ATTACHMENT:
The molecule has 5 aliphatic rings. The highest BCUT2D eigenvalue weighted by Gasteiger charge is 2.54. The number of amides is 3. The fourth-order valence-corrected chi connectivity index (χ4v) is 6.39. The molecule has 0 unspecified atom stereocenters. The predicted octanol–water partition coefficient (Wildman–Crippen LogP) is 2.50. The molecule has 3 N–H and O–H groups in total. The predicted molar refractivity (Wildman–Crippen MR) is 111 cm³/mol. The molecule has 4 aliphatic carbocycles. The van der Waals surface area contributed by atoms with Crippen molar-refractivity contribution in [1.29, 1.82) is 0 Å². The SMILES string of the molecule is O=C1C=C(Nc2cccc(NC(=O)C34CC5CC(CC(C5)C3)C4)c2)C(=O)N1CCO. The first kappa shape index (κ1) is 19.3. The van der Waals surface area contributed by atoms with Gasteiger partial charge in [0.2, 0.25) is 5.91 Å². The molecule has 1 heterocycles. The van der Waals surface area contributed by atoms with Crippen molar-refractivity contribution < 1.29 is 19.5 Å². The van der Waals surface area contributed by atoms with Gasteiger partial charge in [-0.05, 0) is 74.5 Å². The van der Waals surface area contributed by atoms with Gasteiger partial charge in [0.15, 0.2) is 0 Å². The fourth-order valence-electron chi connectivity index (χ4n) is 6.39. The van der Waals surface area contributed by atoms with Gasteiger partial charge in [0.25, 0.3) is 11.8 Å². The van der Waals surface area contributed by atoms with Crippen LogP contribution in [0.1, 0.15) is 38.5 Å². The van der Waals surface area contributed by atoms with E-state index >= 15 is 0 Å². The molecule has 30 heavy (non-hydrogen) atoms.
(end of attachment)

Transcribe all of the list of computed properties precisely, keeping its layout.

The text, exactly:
The molecule has 5 aliphatic rings. The highest BCUT2D eigenvalue weighted by Gasteiger charge is 2.54. The number of amides is 3. The fourth-order valence-corrected chi connectivity index (χ4v) is 6.39. The molecule has 0 unspecified atom stereocenters. The predicted octanol–water partition coefficient (Wildman–Crippen LogP) is 2.50. The molecule has 3 N–H and O–H groups in total. The predicted molar refractivity (Wildman–Crippen MR) is 111 cm³/mol. The molecule has 4 aliphatic carbocycles. The van der Waals surface area contributed by atoms with Crippen molar-refractivity contribution in [1.29, 1.82) is 0 Å². The SMILES string of the molecule is O=C1C=C(Nc2cccc(NC(=O)C34CC5CC(CC(C5)C3)C4)c2)C(=O)N1CCO. The first kappa shape index (κ1) is 19.3. The van der Waals surface area contributed by atoms with Gasteiger partial charge in [0.2, 0.25) is 5.91 Å². The molecule has 1 heterocycles. The van der Waals surface area contributed by atoms with Crippen molar-refractivity contribution < 1.29 is 19.5 Å². The van der Waals surface area contributed by atoms with Gasteiger partial charge in [-0.05, 0) is 74.5 Å². The van der Waals surface area contributed by atoms with Gasteiger partial charge in [0.15, 0.2) is 0 Å². The fourth-order valence-electron chi connectivity index (χ4n) is 6.39. The van der Waals surface area contributed by atoms with Gasteiger partial charge in [0.25, 0.3) is 11.8 Å². The van der Waals surface area contributed by atoms with Crippen LogP contribution in [0.1, 0.15) is 38.5 Å². The van der Waals surface area contributed by atoms with E-state index >= 15 is 0 Å². The molecule has 30 heavy (non-hydrogen) atoms.